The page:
Every day I try to scan some of the lay literature for items of interest. This article about the Vagus nerve, really caught my attention.
Vegas is a name everyone knows. I wanted to spark your interest, but I am really talking about Vagus. The Vagus nerve starts out as one of the cranial nerves meaning it comes out of the skull. When I was in medical school I had to learn:

On Old Olympus’ Tiny Top A Finn And German Viewed Some Hops

This helped me to remember the names of the cranial nerves:

  1. Olfactory (smell)
  2. Optic or ophthalmic (sight)
  3. Oculomotor (moves eyeball)
  4. Trochlear (same)
  5. Trigeminal (sensation to most of the face)
  6. Abducens (moves eyeball)
  7. Facial (injury during plastic surgery causes sagging of the face)
  8. Auditory (hearing and balance)
  9. Glossopharyngeal (swallowing)
  10. Vagus (the one we are discussing)
  11. Accessory (muscles of the neck and shoulder)
  12. Hypoglossal (wags the tongue—well developed in some humans)

So the Vagus comes out of the skull and just keeps going and going and going…

It passes through the neck to the chest and finally disburses branches in the abdomen. It goes to every internal organ between the skull and the hips. How important is that?!

The Vagus has some sensory properties, motor (means it moves muscle) function, and a lot of what belongs to the autonomic nervous system. This is a portion of our anatomy that works below our conscious level. There are two parts of the autonomic nervous system—sympathetic (which is related to fight or flight) and parasympathetic (a calming system for the heart and lungs and the ability to keep underlying functions intact, such as digestion and kidney function.

I want to introduce the concept of structure. This begins with the feet on the floor to provide the foundation. The structure then continues with ankles, knees, and hips, which function as two flexible pillars. These should be even in length and move symmetrically so that the pelvis on top is level. Above this are back vertebrae stacked like blocks. They tend to be a little more rigid in the chest portion because of the ribs. Once you get to the cervical vertebrae (neck bones) there is not as much rigidity and so there is increased potential for injury because it supports the weight of the skull and brain. The craniocervical junction is where the neck bones meet the skull. This is a potential weak spot during high velocity trauma.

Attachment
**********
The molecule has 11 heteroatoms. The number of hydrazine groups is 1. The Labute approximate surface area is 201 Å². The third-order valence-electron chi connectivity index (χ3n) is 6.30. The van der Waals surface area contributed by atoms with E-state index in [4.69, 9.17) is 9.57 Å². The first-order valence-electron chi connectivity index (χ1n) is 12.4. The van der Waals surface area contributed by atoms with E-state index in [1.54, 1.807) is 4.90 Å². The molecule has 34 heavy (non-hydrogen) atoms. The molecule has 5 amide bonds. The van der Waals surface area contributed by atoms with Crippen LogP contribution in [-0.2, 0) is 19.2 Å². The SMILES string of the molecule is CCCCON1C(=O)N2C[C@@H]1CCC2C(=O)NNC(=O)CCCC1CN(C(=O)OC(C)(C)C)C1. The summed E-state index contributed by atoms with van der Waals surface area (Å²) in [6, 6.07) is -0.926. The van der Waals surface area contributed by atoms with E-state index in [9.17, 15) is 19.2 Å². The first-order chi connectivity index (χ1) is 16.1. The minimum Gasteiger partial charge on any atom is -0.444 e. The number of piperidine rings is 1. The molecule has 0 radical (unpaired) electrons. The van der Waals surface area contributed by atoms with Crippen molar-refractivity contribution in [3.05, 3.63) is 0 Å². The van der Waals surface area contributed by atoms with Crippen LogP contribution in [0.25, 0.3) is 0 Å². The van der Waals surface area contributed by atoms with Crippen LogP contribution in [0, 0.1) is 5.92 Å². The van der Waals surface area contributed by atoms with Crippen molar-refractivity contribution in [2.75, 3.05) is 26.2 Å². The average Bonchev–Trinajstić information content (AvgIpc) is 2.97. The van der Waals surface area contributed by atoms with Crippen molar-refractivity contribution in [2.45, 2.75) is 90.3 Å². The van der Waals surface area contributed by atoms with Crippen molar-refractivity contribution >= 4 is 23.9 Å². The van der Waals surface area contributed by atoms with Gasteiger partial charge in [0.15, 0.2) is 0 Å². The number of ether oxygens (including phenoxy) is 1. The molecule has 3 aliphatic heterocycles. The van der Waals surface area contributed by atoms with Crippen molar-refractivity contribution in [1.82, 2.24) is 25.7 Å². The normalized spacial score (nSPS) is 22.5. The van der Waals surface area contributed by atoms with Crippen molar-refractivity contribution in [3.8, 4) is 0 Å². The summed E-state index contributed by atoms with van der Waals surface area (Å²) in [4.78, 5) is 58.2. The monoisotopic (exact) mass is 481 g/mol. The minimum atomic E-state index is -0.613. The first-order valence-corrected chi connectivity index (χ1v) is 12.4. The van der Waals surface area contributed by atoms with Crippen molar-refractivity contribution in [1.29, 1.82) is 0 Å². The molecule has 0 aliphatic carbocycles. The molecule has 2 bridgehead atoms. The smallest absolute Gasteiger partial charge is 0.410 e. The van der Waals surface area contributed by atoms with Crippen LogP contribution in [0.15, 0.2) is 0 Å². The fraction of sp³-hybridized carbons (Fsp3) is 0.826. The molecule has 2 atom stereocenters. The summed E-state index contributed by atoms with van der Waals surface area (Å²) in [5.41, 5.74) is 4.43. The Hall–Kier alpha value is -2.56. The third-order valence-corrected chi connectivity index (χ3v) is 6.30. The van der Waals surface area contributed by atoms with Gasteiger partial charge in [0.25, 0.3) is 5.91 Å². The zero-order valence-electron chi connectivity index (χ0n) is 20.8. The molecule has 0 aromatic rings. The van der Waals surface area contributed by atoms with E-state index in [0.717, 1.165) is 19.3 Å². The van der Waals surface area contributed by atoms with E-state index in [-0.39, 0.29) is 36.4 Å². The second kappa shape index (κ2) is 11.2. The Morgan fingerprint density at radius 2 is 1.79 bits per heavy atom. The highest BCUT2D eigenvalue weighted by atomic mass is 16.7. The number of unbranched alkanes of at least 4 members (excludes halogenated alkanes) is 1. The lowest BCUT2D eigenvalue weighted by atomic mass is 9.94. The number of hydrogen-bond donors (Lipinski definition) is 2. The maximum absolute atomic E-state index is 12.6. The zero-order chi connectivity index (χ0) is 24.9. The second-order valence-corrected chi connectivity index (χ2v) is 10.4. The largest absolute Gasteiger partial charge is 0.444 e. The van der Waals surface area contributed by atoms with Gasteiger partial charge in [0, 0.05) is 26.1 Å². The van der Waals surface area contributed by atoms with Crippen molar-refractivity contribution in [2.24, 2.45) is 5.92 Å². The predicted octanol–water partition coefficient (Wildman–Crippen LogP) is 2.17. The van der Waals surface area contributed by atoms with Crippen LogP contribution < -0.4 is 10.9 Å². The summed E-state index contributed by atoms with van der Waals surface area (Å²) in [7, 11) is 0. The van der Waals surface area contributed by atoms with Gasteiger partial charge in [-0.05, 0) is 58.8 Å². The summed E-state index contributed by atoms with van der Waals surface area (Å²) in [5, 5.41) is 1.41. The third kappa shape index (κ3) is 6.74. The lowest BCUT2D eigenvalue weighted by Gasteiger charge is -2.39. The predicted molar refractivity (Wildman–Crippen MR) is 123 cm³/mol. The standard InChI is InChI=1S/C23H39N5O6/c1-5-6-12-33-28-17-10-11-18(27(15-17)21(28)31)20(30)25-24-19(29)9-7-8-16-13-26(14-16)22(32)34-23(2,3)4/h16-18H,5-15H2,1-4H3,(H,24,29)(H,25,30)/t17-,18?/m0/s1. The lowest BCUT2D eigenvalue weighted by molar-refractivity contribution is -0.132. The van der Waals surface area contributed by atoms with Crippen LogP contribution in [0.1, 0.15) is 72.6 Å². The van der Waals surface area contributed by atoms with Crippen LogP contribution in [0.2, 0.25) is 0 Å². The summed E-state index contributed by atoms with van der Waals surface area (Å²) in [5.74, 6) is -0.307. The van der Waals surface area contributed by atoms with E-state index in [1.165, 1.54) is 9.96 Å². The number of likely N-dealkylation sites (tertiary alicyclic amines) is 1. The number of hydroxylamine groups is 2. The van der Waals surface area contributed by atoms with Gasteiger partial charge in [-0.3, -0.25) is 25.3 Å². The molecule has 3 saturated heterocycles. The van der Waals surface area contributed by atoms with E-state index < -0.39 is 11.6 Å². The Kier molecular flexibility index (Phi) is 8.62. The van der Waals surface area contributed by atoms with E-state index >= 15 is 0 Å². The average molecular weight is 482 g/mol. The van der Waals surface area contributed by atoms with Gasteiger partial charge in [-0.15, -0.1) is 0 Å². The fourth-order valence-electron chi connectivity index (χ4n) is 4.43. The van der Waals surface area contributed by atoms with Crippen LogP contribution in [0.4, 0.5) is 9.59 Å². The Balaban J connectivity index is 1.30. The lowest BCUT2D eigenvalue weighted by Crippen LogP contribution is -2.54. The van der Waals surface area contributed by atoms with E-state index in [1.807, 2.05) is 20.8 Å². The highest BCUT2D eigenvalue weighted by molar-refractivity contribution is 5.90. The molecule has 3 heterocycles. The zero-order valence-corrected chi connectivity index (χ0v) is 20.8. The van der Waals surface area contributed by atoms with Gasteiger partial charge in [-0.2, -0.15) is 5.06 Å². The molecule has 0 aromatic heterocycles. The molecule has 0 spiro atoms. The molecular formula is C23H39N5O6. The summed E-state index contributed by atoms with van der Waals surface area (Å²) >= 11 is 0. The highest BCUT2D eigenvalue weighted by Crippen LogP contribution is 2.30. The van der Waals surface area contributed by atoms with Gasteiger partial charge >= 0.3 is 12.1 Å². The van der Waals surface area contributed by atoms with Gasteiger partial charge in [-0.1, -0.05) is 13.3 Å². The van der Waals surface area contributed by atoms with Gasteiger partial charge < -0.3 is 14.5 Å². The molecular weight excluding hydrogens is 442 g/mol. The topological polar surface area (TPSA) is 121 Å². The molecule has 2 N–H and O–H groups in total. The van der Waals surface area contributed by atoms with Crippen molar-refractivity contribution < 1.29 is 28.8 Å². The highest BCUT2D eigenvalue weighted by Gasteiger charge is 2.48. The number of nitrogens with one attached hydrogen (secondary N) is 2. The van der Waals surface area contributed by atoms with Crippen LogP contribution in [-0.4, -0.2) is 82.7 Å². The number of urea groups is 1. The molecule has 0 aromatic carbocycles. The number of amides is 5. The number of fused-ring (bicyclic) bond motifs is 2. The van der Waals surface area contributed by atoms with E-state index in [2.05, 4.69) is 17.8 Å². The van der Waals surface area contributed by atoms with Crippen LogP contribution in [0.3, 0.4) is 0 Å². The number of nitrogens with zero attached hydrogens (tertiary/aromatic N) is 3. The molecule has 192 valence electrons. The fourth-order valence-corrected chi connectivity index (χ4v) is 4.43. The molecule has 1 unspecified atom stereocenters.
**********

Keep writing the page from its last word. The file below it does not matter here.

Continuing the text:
Now why am I mentioning this? Physiotherapy, deep massage, and chiropractic adjustments can adjust misalignments in the vertebral column. This, in return, can affect function of the vagus nerve. Peripheral stimulation can track back to the main vagus with a resultant reflex on another organ—such as slowing of the heart rate. Many stretching and yoga maneuvers can stimulate the vagus nerve.

This also led to the use of the SPG block in stem cells for addressing chronic conditions the autonomic nervous system dysfunction.

A very good exercise is to rapidly breathe in through your nose as deep as you can, then hold this to a count of 10. Let your breath out through your mouth slowly to that same count of 10. This maneuver stimulates the vagus nerve. It can improve anxiety, stomach upset, racing heart, bowel and bladder disorders and can even put you to sleep at night. I suggest doing this with three cycles of breathing 2 to 3 times during the day. One time can certainly be at night when your head hits the pillow.

The article talks about neuronutrients. Start with a Paleo diet and work with your doctor to refine this for your own personal needs.

I hope you all are having a wonderful and safe summer. I enjoy passing on information to you. You can always contact me or Janice
(620.343.7043) and we can set up a phone call if you have questions. The picture attached is from my apartment showing this year’s Manhattanhenge.

Look it up.